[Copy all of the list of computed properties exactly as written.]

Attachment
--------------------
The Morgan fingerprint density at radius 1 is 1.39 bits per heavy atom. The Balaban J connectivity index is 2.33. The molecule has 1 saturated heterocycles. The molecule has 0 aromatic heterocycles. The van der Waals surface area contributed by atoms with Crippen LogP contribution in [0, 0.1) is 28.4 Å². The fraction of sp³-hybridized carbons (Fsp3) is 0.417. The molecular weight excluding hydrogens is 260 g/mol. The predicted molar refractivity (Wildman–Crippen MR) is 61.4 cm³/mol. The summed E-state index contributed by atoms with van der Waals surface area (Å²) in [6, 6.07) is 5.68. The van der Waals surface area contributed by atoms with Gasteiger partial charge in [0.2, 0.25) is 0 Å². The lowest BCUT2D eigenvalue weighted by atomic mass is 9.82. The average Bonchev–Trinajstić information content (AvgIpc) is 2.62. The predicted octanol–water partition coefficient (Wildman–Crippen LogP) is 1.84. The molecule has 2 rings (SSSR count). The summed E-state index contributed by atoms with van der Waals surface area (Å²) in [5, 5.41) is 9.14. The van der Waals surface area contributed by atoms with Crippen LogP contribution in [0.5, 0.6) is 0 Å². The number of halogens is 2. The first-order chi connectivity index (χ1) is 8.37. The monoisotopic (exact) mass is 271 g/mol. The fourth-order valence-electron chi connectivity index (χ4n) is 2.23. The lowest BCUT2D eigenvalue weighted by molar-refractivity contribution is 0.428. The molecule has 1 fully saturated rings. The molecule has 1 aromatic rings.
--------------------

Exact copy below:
The Morgan fingerprint density at radius 1 is 1.39 bits per heavy atom. The Balaban J connectivity index is 2.33. The molecule has 1 saturated heterocycles. The molecule has 0 aromatic heterocycles. The van der Waals surface area contributed by atoms with Crippen LogP contribution in [0, 0.1) is 28.4 Å². The fraction of sp³-hybridized carbons (Fsp3) is 0.417. The molecular weight excluding hydrogens is 260 g/mol. The predicted molar refractivity (Wildman–Crippen MR) is 61.4 cm³/mol. The summed E-state index contributed by atoms with van der Waals surface area (Å²) in [6, 6.07) is 5.68. The van der Waals surface area contributed by atoms with Gasteiger partial charge in [0.2, 0.25) is 0 Å². The lowest BCUT2D eigenvalue weighted by atomic mass is 9.82. The average Bonchev–Trinajstić information content (AvgIpc) is 2.62. The predicted octanol–water partition coefficient (Wildman–Crippen LogP) is 1.84. The molecule has 2 rings (SSSR count). The summed E-state index contributed by atoms with van der Waals surface area (Å²) in [5, 5.41) is 9.14. The van der Waals surface area contributed by atoms with Crippen LogP contribution in [0.5, 0.6) is 0 Å². The number of halogens is 2. The first-order chi connectivity index (χ1) is 8.37. The monoisotopic (exact) mass is 271 g/mol. The fourth-order valence-electron chi connectivity index (χ4n) is 2.23. The lowest BCUT2D eigenvalue weighted by molar-refractivity contribution is 0.428. The molecule has 1 fully saturated rings. The molecule has 1 aromatic rings.